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When Augustus, formally known as Octavian became Emperor of Rome
With the conclusion of the Battle of Philippi in 42 BC, Augustus and his cohorts dissolved the Roman Republic. This marked the beginning of the Roman Empire which was ruled by Augustus until his death in AD 14.
The following was an action President Abraham Lincoln took during the Civil War: He suspended the right to habeas corpus. Thus option (C) is correct.
A Civil War is a type of armed conflict that takes place within a single country, where different groups or factions within that country engage in a struggle for power, control, or independence.
Civil Wars typically involve two or more opposing sides, which may be based on factors such as ethnicity, religion, ideology, economics, or political power. Civil Wars are often extremely destructive and violent, with devastating consequences for civilians caught in the crossfire.
President Abraham Lincoln suspended the right to habeas corpus during the Civil War. Thus option (C) is correct.
Learn more about Civil War here:
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It was the formation of the two-party system. At the time those who share Hamilton’s views were called federalist while those who agreed with Jefferson were called democratic-republicans. Like Hamilton, federalists believe in big government, centralized government while democratic-republicans who share Jefferson’s views believed in states’ rights and little interference from government.
The term "Third World" was first used by a French journalist in the 1950s to describe countries which were not part of the industrial world (the First World) or the Communist bloc (the Second World). These days it is more politically correct to use the term “developing world”---with the richer, industrialized nation being the “developed world”---and describe Third World nations as “developing countries."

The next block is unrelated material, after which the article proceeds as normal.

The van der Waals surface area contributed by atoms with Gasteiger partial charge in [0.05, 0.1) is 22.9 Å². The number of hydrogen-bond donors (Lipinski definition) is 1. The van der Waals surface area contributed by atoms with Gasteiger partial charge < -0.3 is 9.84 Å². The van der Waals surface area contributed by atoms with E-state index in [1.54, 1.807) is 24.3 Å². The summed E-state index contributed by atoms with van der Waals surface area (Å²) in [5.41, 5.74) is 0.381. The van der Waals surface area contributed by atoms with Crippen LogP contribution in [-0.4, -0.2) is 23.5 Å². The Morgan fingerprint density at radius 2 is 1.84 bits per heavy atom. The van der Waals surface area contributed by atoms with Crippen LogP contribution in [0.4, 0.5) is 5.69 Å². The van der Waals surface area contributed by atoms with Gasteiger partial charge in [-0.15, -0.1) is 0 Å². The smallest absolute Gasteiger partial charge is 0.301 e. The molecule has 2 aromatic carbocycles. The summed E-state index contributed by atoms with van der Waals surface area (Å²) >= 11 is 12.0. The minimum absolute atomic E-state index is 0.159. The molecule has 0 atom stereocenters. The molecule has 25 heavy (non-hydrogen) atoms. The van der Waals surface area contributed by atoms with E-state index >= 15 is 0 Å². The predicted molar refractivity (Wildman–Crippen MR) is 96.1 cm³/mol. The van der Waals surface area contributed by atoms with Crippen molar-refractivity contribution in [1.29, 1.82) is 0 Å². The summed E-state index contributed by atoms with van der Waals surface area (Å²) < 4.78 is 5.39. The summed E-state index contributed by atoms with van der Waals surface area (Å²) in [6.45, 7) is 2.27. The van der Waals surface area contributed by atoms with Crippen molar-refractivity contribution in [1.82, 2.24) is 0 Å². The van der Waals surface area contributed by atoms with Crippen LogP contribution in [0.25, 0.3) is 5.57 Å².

By one count there are 139 developing countries. By the late 2000s, according to another reckoning, the Third World consisted of about 50 countries---many of them in Sub-Sahara Africa as well as countries like Laos, East Timor, Yemen, Kyrgyzstan, Haiti and Bolivia---and it embraced about 1 billion people and no longer included China and India.
Colonization and Imperialism
Colonialism is defined as the policy of one nation seeking to extend its powers over other territories. In the 18th and 19th centuries, European nations became stronger and richer through industrialization as nations and empires outside of Europe became weaker because they failed to industrialize. Increasingly, the European nations began eyeing counties outside Europe as sources of raw materials and markets for their goods and as outright colonies.
Imperialism is defined as the policy of one nation or empire extending the rule of authority over foreign states. It often involves the acquisition of territory of one state by another to exploit its resources. The Palestinian scholar Edward Said once referred to imperialism as “geographical violence." In the 18th and 19th centuries, imperialism became a major focus of foreign policy. India provides a classic example of how it worked: cotton grown in India for Britain was shipped to Manchester, England where it was made into finished goods which were sold back to India for a tidy profit.
The colonized countries found their local economies destroyed---or at least dramatically transformed--- as their populations were mobilized to produce and consume goods for the mother country rather for themselves. The population of the colonized country became second class citizens as the people in the mother country began to think of themselves as superior and feel it was their duty to civilize the people in the colony.
The process was not entirely negative. The Europeans brought their laws, education systems and views about civilization. But they also exerted pressure by controlling trade, defining the terms of the trade and forcing the colonies to become indebted to them so they could demand concessions. The local elite in the colonized countries often became fascinated by the West. They began using European languages instead of their native ones and attended European universities.
In the 16th and 17th centuries Portugal and Spain were the main global powers. In the 18th century Britain emerged as the dominant world power followed in France and the Netherlands. By the 19th century the world was divided up by the European powers. Britain and France and to a lesser extent Germany, Italy, and the Netherlands (and Japan too in some places) ruled their separate “spheres influence” so they wouldn't have to challenge one another.